Monday, April 24, 2006
TEACHING READING IS EASY!
Q. Is it the parents’ fault that so many kids today can’t read very well? Did we do something wrong years ago, since half of today’s high-school graduates cannot comprehend text written at the college level? Are parents too busy and not reading enough to their young children in the early years?
With what we’re spending on K-12 education these days, it’s pretty hard to blame the parents for reading deficiencies. With spending per pupil levels around $8,000 per year, that’s more than $100,000 that we’ll drop per child over 13 years of schooling.
You’d think, for that expense, kids could master the basic skill of education, which is reading. Instead, it appears that the more we spend, and the more complicated we try to make the process, the less able to read the students are becoming.
There may be some deficiencies in today’s homes, but it’s not fair to ignore the deficiencies in our methods of teaching reading. And it’s high time we took a hard look at them.
The “pre-reading” activities in the homes, before kindergarten, that educators are always urging parents to do – reading aloud to toddlers and preschoolers – are nice and helpful. But they are by no means a cure-all or a guarantee of reading success. The government preschool program, Head Start, has consistently failed to make any impact on the reading performance of children from disadvantaged homes despite billions of tax dollars spent.
So many children develop reading disabilities despite coming from advantaged homes, or going through elaborate preschool programs, that the blame for why they can’t read must not rest with what goes on in homes – but what DOESN’T happen with reading instruction in schools.
The simple truth is that the direct instruction of phonics in the early grades teaches nearly 100% of children to read very quickly and efficiently, irrespective of what kind of homes they come from. Yet shockingly few schools teach reading with phonics, because it has fallen out of style in the teachers’ colleges.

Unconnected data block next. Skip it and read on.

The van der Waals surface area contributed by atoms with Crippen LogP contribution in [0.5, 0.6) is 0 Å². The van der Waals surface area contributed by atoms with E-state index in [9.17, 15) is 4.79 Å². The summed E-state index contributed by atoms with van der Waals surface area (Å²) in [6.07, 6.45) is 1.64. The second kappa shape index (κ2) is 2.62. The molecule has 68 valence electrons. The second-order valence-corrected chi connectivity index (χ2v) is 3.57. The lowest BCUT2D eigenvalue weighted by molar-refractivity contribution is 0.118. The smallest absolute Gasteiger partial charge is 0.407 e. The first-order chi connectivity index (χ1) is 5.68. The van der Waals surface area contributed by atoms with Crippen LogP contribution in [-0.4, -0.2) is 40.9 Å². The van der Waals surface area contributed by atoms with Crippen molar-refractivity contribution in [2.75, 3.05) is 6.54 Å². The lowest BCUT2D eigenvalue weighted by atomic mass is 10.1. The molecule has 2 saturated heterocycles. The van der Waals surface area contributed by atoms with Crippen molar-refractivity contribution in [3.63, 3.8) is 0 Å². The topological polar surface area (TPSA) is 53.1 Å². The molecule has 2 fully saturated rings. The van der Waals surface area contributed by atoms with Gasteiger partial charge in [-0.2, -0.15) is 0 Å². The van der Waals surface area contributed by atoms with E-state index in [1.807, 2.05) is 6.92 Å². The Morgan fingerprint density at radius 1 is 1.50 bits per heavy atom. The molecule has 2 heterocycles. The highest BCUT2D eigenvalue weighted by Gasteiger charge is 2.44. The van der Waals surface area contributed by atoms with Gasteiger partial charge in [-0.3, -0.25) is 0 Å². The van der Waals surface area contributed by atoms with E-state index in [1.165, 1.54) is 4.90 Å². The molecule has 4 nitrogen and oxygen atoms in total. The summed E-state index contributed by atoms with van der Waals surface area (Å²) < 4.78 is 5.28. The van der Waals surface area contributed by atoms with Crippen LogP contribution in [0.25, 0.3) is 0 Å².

It could be that it’s too easy and inexpensive to be attractive to the education establishment, with its voracious appetite for more revenue and “programs.”
The reason it’s so easy to teach reading with phonics is that children are taught the regular features of the language first. So they seldom have much trouble learning progressively more complex patterns later on. That’s the “systematic” nature of correct phonics instruction. In contrast, most schools use a complicated mixture of methods, relying more on sight reading and memorization, that doesn’t build on itself systematically from week to week or month to month.
The actual process of learning to decode words and employ the rules of spelling is actually very easy. In the 1700s in Wales, for example, the sheepherding population was totally illiterate. Then Griffith Jones, an Anglican vicar, organized traveling schools. Tutors were paid three pounds per year to go from one parish to the next. People housed and fed them, and they taught children and adults how to read. After three months, they moved on to the next village. Within a few years, the level of culture and literacy in Wales was astounding.
Teaching reading is the easy part. Convincing the education establishment that it is easy, and shouldn’t cost very much, is what’s hard.
Homework: See the website of the National Right to Read Foundation, www.nrrf.org
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